Potentiodynamic polarization is an effective test for evaluating the corrosion rate of the materials. The curves obtained from this test for the bare and coated Mg specimens are depicted in Figure 7a. The attained curves for PCL/CS (−1498 ± 14 mVSCE), and PCL/CS/2ZnO coated (−1492 ± 12 mVSCE) specimens revealed that the corrosion resistance was higher than that of the uncoated Mg specimen (−1887 ± 18 mVSCE), which shows higher corrosion resistance of the coated specimens compared to the bare sample. The corrosion potentials (Ecorr) of the coated samples shifted to a more positive value in the range of (−1492 ± 12 to −1616 ± 14 mVSCE), indicating the specimens thermodynamic stability state compared to the uncoated sample. The rise in thermodynamic stability of the PCL/CS/ZnO coated specimen could be due to the ceramic nature of the deposited ZnO layer with low concentration and its high chemical stability in the physiological environment as well as the formation of the polymer layer of Mg surface, which acts as a barrier layer to prevent solution penetration. Our findings has a good agreement with Refs. [13,31]. The specimens degradation rate is generally attained by measuring the corrosion current density (icorr), in which the lower icorr shows the lower corrosion rate. The icorr value for uncoated Mg was the highest among all specimens, revealing that it is susceptible to easy attack by corrosive media. The icorr value decreased significantly for the composite-coated substrate, indicating the coated specimens higher chemical stability in corrosive media. The results showed that all coated specimens had higher corrosion resistance than the bare Mg specimen, indicating composite coatings effectiveness in decreasing the corrosion rate of the substrates. The incorporation of 2 wt.% of ZnO NPs to polymeric matrix increased the corrosion resistance, possibly resulting in a decrease in the number of micro-pores in discharging channels. The addition of metal oxide (4 and 6 wt.% ZnO) will increase the polymer matrix hydrolysis, thus reducing the thickness of the substrate.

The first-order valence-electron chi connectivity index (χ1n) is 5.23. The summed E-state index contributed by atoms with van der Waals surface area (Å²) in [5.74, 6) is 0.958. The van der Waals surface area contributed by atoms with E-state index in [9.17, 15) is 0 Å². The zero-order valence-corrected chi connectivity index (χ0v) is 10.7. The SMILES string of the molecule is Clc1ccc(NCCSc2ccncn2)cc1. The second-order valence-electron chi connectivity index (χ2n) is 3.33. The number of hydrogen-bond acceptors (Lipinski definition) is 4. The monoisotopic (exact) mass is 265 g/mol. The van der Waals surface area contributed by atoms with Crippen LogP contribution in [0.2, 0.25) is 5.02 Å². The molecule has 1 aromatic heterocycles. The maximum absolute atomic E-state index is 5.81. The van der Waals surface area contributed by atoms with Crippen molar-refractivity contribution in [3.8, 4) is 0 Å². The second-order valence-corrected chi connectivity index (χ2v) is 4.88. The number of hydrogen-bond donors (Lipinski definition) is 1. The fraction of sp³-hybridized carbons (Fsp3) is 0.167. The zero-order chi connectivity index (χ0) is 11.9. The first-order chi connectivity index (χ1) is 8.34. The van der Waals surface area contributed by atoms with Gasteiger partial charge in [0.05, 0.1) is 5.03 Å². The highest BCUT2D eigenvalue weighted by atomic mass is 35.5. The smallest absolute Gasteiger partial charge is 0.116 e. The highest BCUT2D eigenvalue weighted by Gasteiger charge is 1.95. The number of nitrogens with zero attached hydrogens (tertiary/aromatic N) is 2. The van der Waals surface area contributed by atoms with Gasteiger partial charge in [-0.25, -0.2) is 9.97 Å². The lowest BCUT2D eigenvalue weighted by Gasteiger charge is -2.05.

The corrosion resistance of the specimens was determined through electrochemical impedance spectroscopy (EIS), as shown in Figure 7b. The EIS results interpretation is made by studying the correlation between impedance data and the equivalent circuit, where RS, Q, and Qb are the solution resistance, constant phase element, and double layer capacitance, respectively. WE showed the working electrode (sample), and Rb showed charge transfer resistance associated with micro-galvanic events paralleled to the electrical double layer at the electrolyte solution interface and the Mg matrix (Qb), as shown in Figure S3. In this regard, the capacitive loop diameter shows the resistance of charge transfer (Rb), where the larger the diameter of the semicircle diameter, the higher the resistance, and hence, the lower the corrosion rate. The Rb of PCL/CS/2ZnO is (6567 ± 22 Ω·cm2), which is significantly higher than the Rb of uncoated Mg (943 ± 13 Ω·cm2), which implies significantly higher corrosion resistance than uncoated pure Mg substrate. All coated specimens have a larger capacitive loop diameter, which proved that the PCL/CS-based film could enhance Mg initial corrosion resistance. Among the coated samples, the one with 4 wt.% ZnO NPs displayed a larger loop (6732 ± 26 Ω·cm2), showing the highest resistance of corrosion among all specimens. The results are consistent with the polarization test results. By increasing the ZnO concentration to 6 wt.%, the loop diameter decreases, which indicates the coating corrodes faster and possesses lower Rb. This is due to hydrolysis and degradation of the polymer matrix, leading to more penetration of aggressive ions in SBF solution into the substrate [6] and reducing the coating layer level of protection.